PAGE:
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JUNIOR-COLLEGE MOVEMENT

JUNIOR-COLLEGE MOVEMENT. The success and growth of the two-year college in Texas was one of the state's most significant developments in education. The junior-college movement in Texas began in the 1890s. Decatur Baptist College (established 1891 or 1892; now Dallas Baptist Universityqv) has been credited with being not just the first junior college in Texas, but arguably the first in the nation as well. These two-year schools were usually church-sponsored and offered courses similar to those in the first two years of four-year colleges and universities. The first publicly supported junior college in Texas was established in Wichita Falls in 1922, and subsequently the junior-college movement grew most rapidly in the public sector. Usually the public junior-college district was based on the boundaries of an existing independent school district, and the junior college was established as an extension of the high school. Ordinarily, it shared the physical facilities of that school, normally after the end of the high school's daily schedule. Though state recognition and authorization for funding did not occur until 1929, seventeen public junior colleges were established between 1922 and 1928 as auxiliaries of the public schools; they were under the administration of these local school districts' boards of trustees. In 1929 the state legislature validated these colleges and provided a process whereby additional junior colleges might be established. This legislation gave specific taxing powers to the local school districts for the junior colleges. Many taxpayers saw the new junior-college tax as nothing more than a surcharge on current school district taxes. In 1941 the legislature granted direct state aid to the junior colleges in the amount of fifty dollars per full-time student. Also, the Texas Education Agency became the supervisory agency for junior colleges. As junior colleges were seen at this time as an extension of secondary education, this administrative arrangement seemed most appropriate. The Texas Education Agency continued as the supervisory agency for junior colleges until 1965, when junior colleges were placed under control of the Coordinating Board, Texas College and University System, now known as the Texas Higher Education Coordinating Board. This move solidified the position of junior colleges as institutions of higher education. However, not included in the 1965 authorization were supervision over programs under approval authority of the State Board of Vocational Education, and construction financed by local property taxes.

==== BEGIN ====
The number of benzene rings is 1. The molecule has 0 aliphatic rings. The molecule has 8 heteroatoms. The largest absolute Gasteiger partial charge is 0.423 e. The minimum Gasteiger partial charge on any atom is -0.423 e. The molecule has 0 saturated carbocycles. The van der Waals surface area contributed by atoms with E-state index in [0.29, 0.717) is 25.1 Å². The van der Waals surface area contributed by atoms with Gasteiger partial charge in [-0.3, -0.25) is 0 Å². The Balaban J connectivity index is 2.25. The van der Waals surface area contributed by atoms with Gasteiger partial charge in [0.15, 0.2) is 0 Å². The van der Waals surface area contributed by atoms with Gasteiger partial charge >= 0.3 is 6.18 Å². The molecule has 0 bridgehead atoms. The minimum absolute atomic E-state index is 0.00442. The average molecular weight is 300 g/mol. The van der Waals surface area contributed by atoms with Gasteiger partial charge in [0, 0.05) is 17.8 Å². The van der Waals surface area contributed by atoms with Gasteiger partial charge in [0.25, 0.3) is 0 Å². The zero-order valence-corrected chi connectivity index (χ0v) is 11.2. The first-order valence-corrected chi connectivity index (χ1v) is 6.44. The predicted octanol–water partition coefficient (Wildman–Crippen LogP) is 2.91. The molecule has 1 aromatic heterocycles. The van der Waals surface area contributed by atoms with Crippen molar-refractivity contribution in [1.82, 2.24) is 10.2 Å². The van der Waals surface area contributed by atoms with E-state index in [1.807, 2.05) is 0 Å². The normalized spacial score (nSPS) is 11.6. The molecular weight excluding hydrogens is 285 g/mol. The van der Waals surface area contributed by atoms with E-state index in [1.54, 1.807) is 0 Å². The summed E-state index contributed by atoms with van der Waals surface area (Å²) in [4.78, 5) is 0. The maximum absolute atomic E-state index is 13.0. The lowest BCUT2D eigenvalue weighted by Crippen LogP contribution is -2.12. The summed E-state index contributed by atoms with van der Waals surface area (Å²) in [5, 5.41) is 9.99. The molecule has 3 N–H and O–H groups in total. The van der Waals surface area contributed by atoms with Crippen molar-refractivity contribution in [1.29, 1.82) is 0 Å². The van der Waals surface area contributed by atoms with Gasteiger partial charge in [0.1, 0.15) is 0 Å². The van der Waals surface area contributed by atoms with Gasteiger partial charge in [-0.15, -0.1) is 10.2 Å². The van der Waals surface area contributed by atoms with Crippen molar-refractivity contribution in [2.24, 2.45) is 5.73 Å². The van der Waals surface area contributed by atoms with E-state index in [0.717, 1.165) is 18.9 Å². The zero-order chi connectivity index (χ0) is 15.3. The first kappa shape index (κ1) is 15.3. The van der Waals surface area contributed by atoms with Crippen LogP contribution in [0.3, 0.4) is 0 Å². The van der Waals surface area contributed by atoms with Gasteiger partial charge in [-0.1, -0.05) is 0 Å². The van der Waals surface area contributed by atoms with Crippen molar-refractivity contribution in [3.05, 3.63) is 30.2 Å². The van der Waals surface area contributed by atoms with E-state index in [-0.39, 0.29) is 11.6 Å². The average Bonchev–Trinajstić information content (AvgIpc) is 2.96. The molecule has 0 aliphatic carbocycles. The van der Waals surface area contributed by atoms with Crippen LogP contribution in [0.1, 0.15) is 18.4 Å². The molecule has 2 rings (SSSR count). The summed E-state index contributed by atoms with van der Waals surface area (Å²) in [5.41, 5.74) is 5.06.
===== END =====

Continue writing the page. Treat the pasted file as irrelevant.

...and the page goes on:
The curriculum in junior colleges grew and changed over the years. Initially, academic courses transferable to four-year colleges and universities were the main focus of their curricula. Soon, vocational and agricultural educationqqv courses were added. As time passed, continuing-education courses were also added to programs; these courses were primarily designed for adults and taught specific skills such as cooking, typing, and automobile repair. Courses that granted professional credentials eventually became available in junior colleges, as did remedial and compensatory courses for students in need of such programs. Open-admissions policies, coupled with mandated guidance and counseling programs, opened opportunities for all residents to study at a junior college. Thus academic courses-as well as technical-education, technical-preparation, and continuing-education programs-increasingly became available for students in these colleges. The name change from "junior college" to "community college" or "community junior college" during the 1960s and 1970s was therefore more than a semantic shift. By this time most Texans lived within fifty miles of a community-college campus, and almost anyone could enroll in the many courses offered. Thus the community college had come to serve more than a small, college-bound constituency; by this time it truly served the entire community. In the 1990s community colleges provided services to their local constituents while maintaining state standards so as to assure quality and to keep receiving state funding. State aid to community colleges increased over the years. From the initial fifty dollars a student in 1941, state aid increased to more than $1.2 billion in 1994–95. Funding, however, remained a challenge, as enrollments and expenses increased, while at the same time the state legislature faced belt-tightening mandates. Community colleges consequently looked to industry and business as potential sources of additional funding in return for a promise of better-trained employees.